|Workflow modeling is a continuous activity where
processes are constantly improved to increase
efficiencies and meet organizational goals and
strategies. A continuous improvement needs to be preceded
by a precise workflow analysis. Different types of
analysis can be suggested to drive workflow change,
improvement, and re-engineering. We focus on the study of
Quality of Service (QoS) to conduct workflow analysis and
trigger workflow adaptation. QoS quantifies workflows
based on non-functional parameters such as response time,
delay time, processing time, cost, reliability and
fidelity. QoS analysis makes workflow definitions more
transparent and quantifiable allowing inefficiencies,
such as bottlenecks, to be found.
We have developed a stochastic workflow reduction algorithm (SWR) for computing aggregate QoS properties step-by-step. The algorithm is used to compute QoS metrics for a given workflow process based on tasks QoS estimates. At each step a reduction rule is applied to shrink a workflow. At each step the response time (T), processing time (PT), delay time (DT), cost (C) and reliability (R) of the tasks involved is computed. This is continued until only one atomic task is left in the workflow. When this state is reached, the remaining task contains the QoS metrics corresponding to the workflow under analysis. The set of reduction rules that can be applied to a composite service (workflow) corresponds to the set of inverse operation that can be used to construct a network of services. We have decided to only allow the construction of workflows based on a set of predefined construction rules to protect users from designing invalid workflows. Invalid workflows contain design errors, such as non-termination, deadlocks, and split of instances. To compute QoS metrics, we use a set of six distinct reduction rules: (1) sequential, (2) parallel, (3) conditional, (4) fault-tolerant, (5) loop, and (6) network.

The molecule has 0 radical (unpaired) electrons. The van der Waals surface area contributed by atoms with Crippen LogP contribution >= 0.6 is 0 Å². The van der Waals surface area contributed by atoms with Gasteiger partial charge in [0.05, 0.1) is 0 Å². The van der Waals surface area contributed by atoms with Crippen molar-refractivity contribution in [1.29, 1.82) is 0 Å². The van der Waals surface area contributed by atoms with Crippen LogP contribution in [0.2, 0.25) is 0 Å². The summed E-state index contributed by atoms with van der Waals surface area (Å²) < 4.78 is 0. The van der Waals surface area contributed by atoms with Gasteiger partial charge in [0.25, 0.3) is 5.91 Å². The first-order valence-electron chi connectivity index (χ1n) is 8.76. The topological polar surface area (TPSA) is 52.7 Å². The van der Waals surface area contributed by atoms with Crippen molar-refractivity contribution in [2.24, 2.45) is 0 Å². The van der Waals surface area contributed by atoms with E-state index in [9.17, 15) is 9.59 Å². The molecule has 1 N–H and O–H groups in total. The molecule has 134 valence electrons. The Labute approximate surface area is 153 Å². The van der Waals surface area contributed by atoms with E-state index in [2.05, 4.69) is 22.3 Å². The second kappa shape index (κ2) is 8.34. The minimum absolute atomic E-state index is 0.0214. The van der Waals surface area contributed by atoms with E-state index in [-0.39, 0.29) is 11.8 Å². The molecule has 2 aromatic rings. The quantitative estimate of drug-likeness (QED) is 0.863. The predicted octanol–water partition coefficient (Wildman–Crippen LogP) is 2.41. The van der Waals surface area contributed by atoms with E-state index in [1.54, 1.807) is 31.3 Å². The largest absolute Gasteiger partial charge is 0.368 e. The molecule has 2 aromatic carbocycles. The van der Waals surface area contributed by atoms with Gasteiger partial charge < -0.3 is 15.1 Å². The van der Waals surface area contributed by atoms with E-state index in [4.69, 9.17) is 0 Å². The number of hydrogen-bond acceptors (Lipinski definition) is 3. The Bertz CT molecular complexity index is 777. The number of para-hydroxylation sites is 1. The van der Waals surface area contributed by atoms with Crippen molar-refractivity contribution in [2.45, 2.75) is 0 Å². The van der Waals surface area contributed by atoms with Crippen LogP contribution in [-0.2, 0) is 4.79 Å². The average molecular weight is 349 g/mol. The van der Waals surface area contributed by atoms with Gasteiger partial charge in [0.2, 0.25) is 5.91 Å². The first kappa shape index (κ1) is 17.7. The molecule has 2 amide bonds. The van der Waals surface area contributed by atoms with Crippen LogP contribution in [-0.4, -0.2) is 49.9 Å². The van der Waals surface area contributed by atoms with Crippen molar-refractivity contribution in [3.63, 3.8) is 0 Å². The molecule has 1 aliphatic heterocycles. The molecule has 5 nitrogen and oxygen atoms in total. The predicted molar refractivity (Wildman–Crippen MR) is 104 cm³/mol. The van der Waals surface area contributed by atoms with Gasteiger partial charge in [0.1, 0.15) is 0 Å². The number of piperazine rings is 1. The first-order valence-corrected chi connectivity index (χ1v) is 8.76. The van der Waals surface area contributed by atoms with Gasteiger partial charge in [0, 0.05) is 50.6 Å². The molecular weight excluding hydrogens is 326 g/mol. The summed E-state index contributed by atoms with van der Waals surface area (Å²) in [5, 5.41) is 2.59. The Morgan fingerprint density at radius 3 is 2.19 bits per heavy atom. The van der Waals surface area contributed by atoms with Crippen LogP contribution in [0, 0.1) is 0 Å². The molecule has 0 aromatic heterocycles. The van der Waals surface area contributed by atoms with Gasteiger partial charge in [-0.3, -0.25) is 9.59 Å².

This page contains files that you may download.
The best way to start is to look at a workflow design and look at a java program example that uses the SWR package to build the workflow and uses the SWR algorithm to reduce it. The SWR package includes the necessary classes and methods to create tasks, transitions, and workflows. Additionaly, QoS metrics can be associated with tasks. Once a workflow is build, the SWR algorithm can be called. Upon completion, the algorithm returns a single task that contains the overall QoS of the initial workflow.
If you would like to report a bug, submit a bug fix, or submit an enhancement, contact Jorge Cardoso.